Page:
Encourage frequent storytelling 

Encourage frequentGreat leaders are good storytellers. It’s the stories they tell that moves people, that gets them the nod of approval from their peers and the respect of their juniors.

In an organization, the top management must be good storytellers and must encourage it among junior employees. This is necessary not just because knowledge when shared as a story, than stated as mere fact, is more interesting but because a story makes the prosaic more personal; the mundane more memorable and long-winding speeches about ROI worth listening to.

It’s not just training manuals or courses that help employees learn new skills, it’s the personal stories they share with each other that makes them smarter, motivated and more productive individuals.

Implement a knowledge base 

Access anytime anywhere

As it is often assumed, knowledge doesn’t always trickle from top to down where senior employees mentor less experienced employees. In fact, new employees come with new ideas, which breeds innovation and change in organizations that have stratified processes and workflows.

Also, organizations need to be aware that knowledge transfer is not a static process, but that it occurs in different ways - from the traditional closed-room meeting to an informal chat between employees near the proverbial water cooler corner.

Since knowledge sharing happens at anytime and anywhere, and usually in a random-serendipitous manner. The question is how does an organization prevent knowledge loss? For instance, how does one ensure that feedback and suggestions from new employees are captured? Or the productive conversations that take place between employees over email or even in person are recorded?

One of the ways to overcome the loss of collective knowledge in an organization is by using a knowledge management software. With such as tool at your disposal, you can easily capture employee conversations, thoughts, and ideas in a company knowledge base. This knowledge base helps employees share their knowledge by writing articles, uploading documents such as PDF and  PPTs or even creating online manuals, guides, and well-documented wikis.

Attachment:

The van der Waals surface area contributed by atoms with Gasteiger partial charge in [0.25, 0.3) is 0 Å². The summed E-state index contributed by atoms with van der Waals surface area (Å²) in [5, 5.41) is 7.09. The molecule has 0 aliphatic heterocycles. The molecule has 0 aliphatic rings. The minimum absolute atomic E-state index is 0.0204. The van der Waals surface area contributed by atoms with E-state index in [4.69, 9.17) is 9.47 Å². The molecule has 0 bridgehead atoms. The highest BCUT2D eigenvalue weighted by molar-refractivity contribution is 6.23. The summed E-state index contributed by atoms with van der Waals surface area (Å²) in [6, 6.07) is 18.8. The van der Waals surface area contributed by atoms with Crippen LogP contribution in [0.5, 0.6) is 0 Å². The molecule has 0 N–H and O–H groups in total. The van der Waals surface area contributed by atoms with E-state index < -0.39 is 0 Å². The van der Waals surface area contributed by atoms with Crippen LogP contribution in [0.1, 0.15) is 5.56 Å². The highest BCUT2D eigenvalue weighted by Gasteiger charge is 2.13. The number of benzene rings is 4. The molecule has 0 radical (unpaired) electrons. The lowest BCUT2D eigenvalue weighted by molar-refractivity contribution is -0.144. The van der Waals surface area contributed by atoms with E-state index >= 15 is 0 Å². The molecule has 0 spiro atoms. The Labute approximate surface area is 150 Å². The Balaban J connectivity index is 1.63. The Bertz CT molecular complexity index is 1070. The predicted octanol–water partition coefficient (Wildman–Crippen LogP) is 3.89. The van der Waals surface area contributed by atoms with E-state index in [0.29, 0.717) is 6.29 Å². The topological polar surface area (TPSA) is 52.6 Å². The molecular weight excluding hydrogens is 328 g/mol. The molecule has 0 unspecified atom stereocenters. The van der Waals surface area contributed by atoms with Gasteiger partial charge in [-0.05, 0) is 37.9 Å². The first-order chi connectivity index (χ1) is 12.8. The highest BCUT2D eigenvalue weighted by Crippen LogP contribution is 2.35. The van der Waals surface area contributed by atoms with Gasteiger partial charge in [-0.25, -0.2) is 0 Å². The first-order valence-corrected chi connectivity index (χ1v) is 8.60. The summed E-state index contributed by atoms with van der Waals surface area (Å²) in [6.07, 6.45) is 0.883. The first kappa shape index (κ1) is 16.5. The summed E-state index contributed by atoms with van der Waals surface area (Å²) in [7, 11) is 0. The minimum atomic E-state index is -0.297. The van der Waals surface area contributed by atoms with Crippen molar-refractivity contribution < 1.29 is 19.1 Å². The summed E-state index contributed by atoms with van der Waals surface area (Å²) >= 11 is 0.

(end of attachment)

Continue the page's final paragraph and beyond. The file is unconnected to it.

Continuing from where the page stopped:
The best part is that your company never loses any information as everything (from emails, chat transcripts to large files) can be stored in the internal knowledge base and accessed from any device, at any time.


Andrew Carnegie once said, “You could take away all my factories. You could take away all my money. You could take away all of our ways of doing things. You could take away everything I possess. But leave me my people, and in five years, I’ll have everything I ever had – and more.”

What Carnegie understood was that it's people who are responsible for the success of an organization - not the product, not the money or the machinery. Organizations would do good to take heed of Carnegie's prophetic words and invest in knowledge sharing among their employees because ultimately that is what's going to make the organization a success.

pritamPritam is a web copy and content writer with ProProfs. His areas of interest are eLearning, knowledge management, SaaS technologies and startups. When he’s not writing, you’ll find him reading esoteric theories or listening to Pat Metheny.